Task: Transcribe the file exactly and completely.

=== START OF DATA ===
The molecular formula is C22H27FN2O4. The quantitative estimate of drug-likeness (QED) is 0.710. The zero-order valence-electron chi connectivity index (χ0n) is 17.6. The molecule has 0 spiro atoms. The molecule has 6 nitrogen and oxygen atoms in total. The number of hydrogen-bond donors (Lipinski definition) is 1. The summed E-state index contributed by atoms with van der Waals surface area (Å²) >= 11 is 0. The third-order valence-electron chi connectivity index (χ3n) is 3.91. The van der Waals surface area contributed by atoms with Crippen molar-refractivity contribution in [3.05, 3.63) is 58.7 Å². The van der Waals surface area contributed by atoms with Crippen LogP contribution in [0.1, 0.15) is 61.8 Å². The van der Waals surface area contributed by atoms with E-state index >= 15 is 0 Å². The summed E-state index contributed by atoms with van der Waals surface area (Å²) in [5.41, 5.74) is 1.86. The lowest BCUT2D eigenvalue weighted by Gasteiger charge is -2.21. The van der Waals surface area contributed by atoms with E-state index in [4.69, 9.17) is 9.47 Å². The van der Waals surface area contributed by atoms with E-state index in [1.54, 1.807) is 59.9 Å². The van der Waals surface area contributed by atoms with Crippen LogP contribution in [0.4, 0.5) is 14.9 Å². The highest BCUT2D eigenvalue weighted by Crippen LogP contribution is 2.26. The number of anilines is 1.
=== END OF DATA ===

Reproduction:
The molecular formula is C22H27FN2O4. The quantitative estimate of drug-likeness (QED) is 0.710. The zero-order valence-electron chi connectivity index (χ0n) is 17.6. The molecule has 0 spiro atoms. The molecule has 6 nitrogen and oxygen atoms in total. The number of hydrogen-bond donors (Lipinski definition) is 1. The summed E-state index contributed by atoms with van der Waals surface area (Å²) >= 11 is 0. The third-order valence-electron chi connectivity index (χ3n) is 3.91. The van der Waals surface area contributed by atoms with Crippen molar-refractivity contribution in [3.05, 3.63) is 58.7 Å². The van der Waals surface area contributed by atoms with Crippen LogP contribution in [0.1, 0.15) is 61.8 Å². The van der Waals surface area contributed by atoms with E-state index >= 15 is 0 Å². The summed E-state index contributed by atoms with van der Waals surface area (Å²) in [5.41, 5.74) is 1.86. The lowest BCUT2D eigenvalue weighted by Gasteiger charge is -2.21. The van der Waals surface area contributed by atoms with E-state index in [4.69, 9.17) is 9.47 Å². The van der Waals surface area contributed by atoms with E-state index in [1.54, 1.807) is 59.9 Å². The van der Waals surface area contributed by atoms with Crippen LogP contribution in [0.4, 0.5) is 14.9 Å². The highest BCUT2D eigenvalue weighted by Crippen LogP contribution is 2.26. The number of anilines is 1.